The oral arguments the Arizona Supreme Court heard today on a Phoenix anti-discrimination ordinance centered on what a message conveys.
The justices hammered the two sides of the Brush & Nib Studio v. City of Phoenix case with questions in front of a packed house of spectators including a downstairs room filled with more than one hundred more people.
On one side is Alliance Defending Freedom’s Jonathan Scruggs representing Joanna Duka and Breanna Koski of Brush & Nib Studio. On the other is Eric Fraser representing the city.
Attorney Jonathan Scruggs, who represents Brush & Nib owners Joanna Duka and Breanna Koski, said if a male-female couple named Pat and Terry — Chief Justice Scott Bales’ hypothetical example — have a wedding invitation that is identical to a same-sex couple with the same names, the message conveyed is still different.
“It sends a celebratory message about that wedding,” Scruggs said about the example of a same-sex couple.
Duka and Koski are devout Christians who believe their work is inextricably related to their religious beliefs. They strongly believe a marriage is meant to be between a man and a woman, and argue they cannot separate their beliefs from their work.
Given their religious background, they would not endorse a message of matrimony between a same-sex couple even if every single detail on an invitation they create is identical to that of a heterosexual couple seeking marriage.
If the court affirms lower-court decisions, the studio owners would be facing $2,500 in fines for each day in violation of the law plus up to six months in jail. They would be the first people to be incarcerated in this type of case. All the others faced civil penalties.
Scruggs, who is with Alliance Defending Freedom, a Christian organization that advocates for religious freedom, sanctity of life and marriage and family, used an equivalency to an LGBT artist asked to create something that would defend marriage for a Catholic church event, or a Muslim artist that “might be willing to serve Christians … but not Easter.”
The case began in May 2016 when attorneys for the studio filed a lawsuit in Maricopa County Superior Court. The studio’s owners claimed the city’s anti-discrimination laws violate their artistic and religious freedom.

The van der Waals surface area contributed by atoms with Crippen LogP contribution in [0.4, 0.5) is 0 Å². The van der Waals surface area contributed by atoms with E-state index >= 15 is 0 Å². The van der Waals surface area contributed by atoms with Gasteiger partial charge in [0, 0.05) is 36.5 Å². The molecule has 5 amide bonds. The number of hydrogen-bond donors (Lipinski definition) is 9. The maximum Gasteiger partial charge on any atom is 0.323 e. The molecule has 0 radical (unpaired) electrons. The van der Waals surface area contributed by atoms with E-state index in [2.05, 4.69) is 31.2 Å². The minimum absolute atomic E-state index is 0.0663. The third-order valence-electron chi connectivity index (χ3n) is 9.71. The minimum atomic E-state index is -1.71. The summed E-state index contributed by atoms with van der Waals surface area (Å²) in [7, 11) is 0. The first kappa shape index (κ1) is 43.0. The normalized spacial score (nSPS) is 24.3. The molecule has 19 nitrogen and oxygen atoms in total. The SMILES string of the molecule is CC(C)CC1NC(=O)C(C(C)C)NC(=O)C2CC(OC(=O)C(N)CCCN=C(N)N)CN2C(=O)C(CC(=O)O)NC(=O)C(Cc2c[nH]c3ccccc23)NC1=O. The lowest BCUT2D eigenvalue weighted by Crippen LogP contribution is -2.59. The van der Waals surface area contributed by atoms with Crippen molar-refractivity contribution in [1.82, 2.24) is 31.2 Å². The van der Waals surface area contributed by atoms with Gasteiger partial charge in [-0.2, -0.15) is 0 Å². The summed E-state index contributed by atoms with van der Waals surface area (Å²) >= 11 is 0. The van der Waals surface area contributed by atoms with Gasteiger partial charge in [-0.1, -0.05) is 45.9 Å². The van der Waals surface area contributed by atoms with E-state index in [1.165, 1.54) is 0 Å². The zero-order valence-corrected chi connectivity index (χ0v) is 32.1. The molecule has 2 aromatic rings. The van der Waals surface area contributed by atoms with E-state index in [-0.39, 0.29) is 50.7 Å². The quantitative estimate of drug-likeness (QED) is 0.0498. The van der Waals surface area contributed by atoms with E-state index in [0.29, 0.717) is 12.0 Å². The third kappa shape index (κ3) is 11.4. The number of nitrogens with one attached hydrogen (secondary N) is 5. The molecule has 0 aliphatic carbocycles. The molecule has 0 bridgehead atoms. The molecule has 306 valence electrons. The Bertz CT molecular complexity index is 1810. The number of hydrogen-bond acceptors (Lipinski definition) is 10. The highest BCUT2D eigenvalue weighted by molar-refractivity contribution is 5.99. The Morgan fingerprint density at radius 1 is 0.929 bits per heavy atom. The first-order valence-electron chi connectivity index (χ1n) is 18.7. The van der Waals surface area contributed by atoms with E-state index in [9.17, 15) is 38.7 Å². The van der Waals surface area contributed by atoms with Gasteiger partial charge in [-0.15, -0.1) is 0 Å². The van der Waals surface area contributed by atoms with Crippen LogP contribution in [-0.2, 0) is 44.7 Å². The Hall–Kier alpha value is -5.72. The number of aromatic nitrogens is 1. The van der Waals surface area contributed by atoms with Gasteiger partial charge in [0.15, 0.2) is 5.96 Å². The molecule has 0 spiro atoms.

Scottsdale-based ADF, also represented Jack Phillips in the Masterpiece Cakeshop case commonly known as the “gay wedding cake” case, which reached the U.S. Supreme Court in 2017. Phillips was cited for refusing to make a wedding cake for a same-sex couple, and the court ruled in his favor 7-2 that he had not received a fair hearing from the Colorado Civil Rights Commission, but did not rule on any other aspect of the case.
It’s not just about weddings. Scruggs said the studio also wouldn’t create art for a same-sex anniversary or memorial service. But he did say, “the [studio owners] would be happy to work with an LGBT couple” for a painting that would be used for home decor, or to design a business; just not an event that would celebrate a same-sex couple.
Justice John Pelander asked both, “who determines what’s message based and what isn’t. And who determines whether it’s a message-based objection.”
Neither the city nor ADF gave a clear answer to that question.
The city kept repeating the same arguments used in the lower courts, which have ruled in their favor, but the Supreme Court did poke one hole in the argument.
Bales asked Fraser if it would be consistent with the city statute if somebody who has religious belief that only men and women should be married created wedding invitations that on the top reads “marriage is only between a man and a woman.” Fraser replied, “they could,” as long as they sold it to any couple.
Fraser also said they can post derogatory or offensive statements publicly, as long as they don’t say they refuse to sell items that would align with discrimination.
In October 2017, Maricopa County Superior Court ruled that the Phoenix City ordinance does not violate the studio’s right to free speech or freedom of religion.
Adopted in 2013, the ordinance prohibits discrimination based on race, sex, color, religion, national origin, sexual orientation, marital status, gender identity or expression, or disability. It applied to both the general public and businesses that offer services.
In 2018, the Arizona Court of Appeals then affirmed the decision that Brush & Nib cannot legally refuse to sell their custom-made products to same-sex couples. The ruling also stipulated they can’t post any statement to their website discriminating against same-sex couples. In November 2018, the Arizona Supreme Court agreed to hear the case.
The anti-discrimination ordinance has reached national attention and local.
Former Phoenix Mayor Greg Stanton tweeted in late December, “our Phoenix Non Discrimination Ordinance makes clear we will not tolerate disparate treatment of our LGBTQ residents. The ordinance has the added benefit of making Phoenix more economically competitive. Our leaders should support, not undercut, human rights,” in response to Attorney General Mark Brnovich urging the Supreme Court to block Phoenix from enforcing the ordinance against Brush & Nib.
Brnovich at the time said, siding with Phoenix in the legal fight amounts to “coercing artists to use their talents to create government-sponsored messages.”
The company specializes in hand-painting and lettering for weddings and other special events. Koski is the artist who brings the Brush part of the company’s name, while Duka, the calligrapher, makes up the Nib portion. The company was founded in 2015 and operates solely online. There is no brick and mortar location.
Vice Chief Justice Robert Brutinel recused himself from the case. Division II Court of Appeals Judge Christopher Staring sat in for him.
The court heard oral arguments today, but a decision won’t be made for what could be months.